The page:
The billionaire entrepreneur, who founded private space travel company Blue Origin in 2000, wants to move heavy industries off the Earth entirely, and build giant factories and solar farms in space. Jeff Bezos, the founder of Amazon, has outlined his plan to save our planet from a global energy crisis – and it’s out of this world.
“Energy is limited here. In at least a few hundred years … all of our heavy industry will be moved off-planet,” Bezos said in a rare interview at the Code conference in California.
“Earth will be zoned residential and light industrial. You shouldn’t be doing heavy energy on earth.
“We can build gigantic chip factories in space. We don’t have to actually build them here. The Earth shades itself, [whereas] in space you can get solar power 24/7.”
However, unlike rival billionaire Elon Musk, Bezos does not think that colonising Mars should be a top priority.
“People will visit Mars, and we will settle Mars, and people should because it’s cool, but for heavy industry, I would actually put it in space,” he said.
“Let me assure you, this is the best planet. We need to protect it, and the way we will is by going out into space. You don’t want to live in a retrograde world where we have to freeze population growth.”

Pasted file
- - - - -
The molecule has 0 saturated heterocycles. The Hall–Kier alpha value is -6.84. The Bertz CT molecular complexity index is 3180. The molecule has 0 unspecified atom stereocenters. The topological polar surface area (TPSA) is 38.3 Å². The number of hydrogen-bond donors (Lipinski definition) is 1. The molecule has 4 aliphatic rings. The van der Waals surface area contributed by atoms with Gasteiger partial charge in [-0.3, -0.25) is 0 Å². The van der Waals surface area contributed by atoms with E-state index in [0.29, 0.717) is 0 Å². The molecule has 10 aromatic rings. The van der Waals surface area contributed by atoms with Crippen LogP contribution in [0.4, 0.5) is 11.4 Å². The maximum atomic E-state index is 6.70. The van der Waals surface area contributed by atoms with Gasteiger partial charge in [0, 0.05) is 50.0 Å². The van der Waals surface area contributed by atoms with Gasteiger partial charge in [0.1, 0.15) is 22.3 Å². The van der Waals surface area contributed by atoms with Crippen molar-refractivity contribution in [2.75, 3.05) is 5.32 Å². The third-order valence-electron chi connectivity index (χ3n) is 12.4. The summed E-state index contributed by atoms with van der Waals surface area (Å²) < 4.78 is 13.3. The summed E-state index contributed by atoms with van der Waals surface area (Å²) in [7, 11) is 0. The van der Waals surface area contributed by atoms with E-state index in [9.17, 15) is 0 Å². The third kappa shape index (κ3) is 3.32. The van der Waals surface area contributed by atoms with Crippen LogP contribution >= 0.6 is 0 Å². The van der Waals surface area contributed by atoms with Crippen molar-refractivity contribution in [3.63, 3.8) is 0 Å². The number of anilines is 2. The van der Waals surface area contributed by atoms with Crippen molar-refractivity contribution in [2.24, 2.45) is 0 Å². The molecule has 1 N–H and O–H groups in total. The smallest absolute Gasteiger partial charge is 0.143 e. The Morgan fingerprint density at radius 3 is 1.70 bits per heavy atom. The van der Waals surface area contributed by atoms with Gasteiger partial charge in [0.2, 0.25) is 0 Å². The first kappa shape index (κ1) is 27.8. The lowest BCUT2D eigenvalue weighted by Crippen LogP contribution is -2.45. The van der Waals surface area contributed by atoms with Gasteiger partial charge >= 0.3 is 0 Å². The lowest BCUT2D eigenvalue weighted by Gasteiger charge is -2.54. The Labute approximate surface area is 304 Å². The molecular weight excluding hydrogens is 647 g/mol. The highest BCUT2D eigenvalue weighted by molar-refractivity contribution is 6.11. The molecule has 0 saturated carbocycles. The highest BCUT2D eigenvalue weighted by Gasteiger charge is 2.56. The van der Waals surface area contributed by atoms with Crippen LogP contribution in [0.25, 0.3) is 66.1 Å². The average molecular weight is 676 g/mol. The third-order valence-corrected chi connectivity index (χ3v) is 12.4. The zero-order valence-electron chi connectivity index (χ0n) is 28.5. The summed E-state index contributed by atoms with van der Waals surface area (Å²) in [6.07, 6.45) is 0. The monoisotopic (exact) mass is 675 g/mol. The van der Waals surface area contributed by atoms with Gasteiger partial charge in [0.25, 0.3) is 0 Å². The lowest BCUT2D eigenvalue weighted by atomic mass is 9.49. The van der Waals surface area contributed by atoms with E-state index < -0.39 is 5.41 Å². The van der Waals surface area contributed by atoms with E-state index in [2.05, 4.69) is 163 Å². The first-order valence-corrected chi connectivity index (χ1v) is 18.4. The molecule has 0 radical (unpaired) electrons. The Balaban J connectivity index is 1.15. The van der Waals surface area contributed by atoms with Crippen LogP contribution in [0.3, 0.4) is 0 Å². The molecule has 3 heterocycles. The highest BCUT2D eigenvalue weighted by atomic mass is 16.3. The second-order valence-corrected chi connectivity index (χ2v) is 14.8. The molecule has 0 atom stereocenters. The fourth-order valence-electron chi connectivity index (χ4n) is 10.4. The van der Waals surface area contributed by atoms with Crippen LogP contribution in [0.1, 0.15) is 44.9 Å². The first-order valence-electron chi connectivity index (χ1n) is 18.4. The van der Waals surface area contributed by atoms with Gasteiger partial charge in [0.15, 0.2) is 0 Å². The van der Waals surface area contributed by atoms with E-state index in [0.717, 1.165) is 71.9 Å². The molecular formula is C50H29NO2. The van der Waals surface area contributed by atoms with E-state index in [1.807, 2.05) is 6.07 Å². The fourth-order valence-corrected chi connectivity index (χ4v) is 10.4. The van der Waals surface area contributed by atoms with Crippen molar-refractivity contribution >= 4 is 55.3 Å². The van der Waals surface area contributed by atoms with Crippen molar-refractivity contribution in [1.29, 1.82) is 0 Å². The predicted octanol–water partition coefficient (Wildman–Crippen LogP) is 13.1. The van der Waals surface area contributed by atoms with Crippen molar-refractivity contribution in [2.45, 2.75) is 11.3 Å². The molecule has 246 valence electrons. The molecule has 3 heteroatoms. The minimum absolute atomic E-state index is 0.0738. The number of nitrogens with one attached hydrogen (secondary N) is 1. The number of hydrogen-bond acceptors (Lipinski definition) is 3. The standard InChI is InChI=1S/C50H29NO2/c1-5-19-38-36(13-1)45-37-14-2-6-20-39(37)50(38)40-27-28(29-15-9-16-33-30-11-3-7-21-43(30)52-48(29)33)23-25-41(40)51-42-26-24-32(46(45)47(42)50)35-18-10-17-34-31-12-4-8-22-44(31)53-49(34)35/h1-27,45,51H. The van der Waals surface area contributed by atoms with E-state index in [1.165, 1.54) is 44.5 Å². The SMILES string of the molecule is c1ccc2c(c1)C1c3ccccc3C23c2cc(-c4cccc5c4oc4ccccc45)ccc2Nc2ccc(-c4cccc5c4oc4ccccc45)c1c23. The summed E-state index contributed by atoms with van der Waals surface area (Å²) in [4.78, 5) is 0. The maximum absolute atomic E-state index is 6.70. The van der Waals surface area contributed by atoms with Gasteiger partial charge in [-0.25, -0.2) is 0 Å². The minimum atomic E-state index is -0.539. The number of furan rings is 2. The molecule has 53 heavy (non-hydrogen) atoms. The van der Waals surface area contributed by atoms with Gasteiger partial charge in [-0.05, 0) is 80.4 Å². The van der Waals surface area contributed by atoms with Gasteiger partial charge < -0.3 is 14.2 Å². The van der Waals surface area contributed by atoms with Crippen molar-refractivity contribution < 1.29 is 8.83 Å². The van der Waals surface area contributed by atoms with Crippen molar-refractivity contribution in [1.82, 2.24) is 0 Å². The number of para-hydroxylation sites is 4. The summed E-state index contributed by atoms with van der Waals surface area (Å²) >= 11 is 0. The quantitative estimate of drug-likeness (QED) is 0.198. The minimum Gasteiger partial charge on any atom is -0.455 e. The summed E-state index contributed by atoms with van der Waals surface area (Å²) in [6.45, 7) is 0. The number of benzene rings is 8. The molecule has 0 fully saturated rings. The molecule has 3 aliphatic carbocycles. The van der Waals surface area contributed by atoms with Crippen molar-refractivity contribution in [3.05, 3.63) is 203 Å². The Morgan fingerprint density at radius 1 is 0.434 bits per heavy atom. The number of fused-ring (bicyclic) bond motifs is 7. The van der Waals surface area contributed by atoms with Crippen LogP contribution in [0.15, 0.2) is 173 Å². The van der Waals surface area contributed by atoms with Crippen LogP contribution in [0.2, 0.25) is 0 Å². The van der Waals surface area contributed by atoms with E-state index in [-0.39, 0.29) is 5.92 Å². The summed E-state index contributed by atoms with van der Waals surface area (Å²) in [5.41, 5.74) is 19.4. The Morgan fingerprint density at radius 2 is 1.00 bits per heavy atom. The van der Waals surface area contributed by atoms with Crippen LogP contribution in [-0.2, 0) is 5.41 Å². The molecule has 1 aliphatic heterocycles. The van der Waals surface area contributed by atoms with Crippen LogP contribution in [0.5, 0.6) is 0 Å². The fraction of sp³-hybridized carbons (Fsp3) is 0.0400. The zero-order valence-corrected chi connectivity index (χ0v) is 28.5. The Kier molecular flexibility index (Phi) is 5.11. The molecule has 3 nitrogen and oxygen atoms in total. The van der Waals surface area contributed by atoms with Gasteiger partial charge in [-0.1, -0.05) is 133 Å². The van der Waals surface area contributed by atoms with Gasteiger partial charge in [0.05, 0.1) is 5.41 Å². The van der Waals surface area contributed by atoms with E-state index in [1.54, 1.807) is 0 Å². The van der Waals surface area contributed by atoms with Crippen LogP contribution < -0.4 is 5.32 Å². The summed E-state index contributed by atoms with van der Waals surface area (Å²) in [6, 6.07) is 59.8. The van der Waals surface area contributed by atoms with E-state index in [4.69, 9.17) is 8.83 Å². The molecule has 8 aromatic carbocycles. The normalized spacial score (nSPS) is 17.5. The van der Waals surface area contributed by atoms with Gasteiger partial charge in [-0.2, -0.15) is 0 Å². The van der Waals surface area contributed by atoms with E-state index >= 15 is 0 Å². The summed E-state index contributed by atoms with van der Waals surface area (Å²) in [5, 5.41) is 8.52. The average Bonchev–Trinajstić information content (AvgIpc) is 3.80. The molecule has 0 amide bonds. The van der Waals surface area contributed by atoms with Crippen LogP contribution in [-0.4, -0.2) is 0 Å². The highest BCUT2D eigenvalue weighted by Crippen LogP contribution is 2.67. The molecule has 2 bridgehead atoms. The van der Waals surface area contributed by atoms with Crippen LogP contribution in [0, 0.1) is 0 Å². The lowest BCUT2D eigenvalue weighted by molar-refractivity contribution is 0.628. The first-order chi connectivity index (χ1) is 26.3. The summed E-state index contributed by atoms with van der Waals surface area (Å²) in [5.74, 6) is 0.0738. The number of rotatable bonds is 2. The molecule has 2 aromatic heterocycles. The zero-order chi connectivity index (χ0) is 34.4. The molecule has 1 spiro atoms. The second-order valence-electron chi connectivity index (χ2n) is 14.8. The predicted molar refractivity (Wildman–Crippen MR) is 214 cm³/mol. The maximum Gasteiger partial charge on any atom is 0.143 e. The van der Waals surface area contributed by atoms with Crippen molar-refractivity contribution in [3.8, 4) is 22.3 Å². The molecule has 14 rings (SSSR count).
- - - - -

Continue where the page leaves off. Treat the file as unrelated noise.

Earlier this year, Blue Origin successfully launched and landed a reusable rocket booster for the third time, paving the way for many more people to visit space.
It is thought that the ability to reuse rocket launchers will dramatically reduce the cost of space travel, and opening the door to a range of scientific research and technological development.
Blue Origin’s reusable rocket launcher
Musk, meanwhile, has previously talked about building a city on Mars, and recently revealed plans for a cargo delivery service to the Red Planet.
His company, SpaceX, is developing two spacecraft – the Falcon 9 and the larger Falcon Heavy – that will be capable of transporting astronauts and cargo, with deliveries starting at about £42 million.
SpaceX is also pursuing reusable rocket technology, and successfully landed a reusable Falcon 9 rocket on an ocean platform in April.
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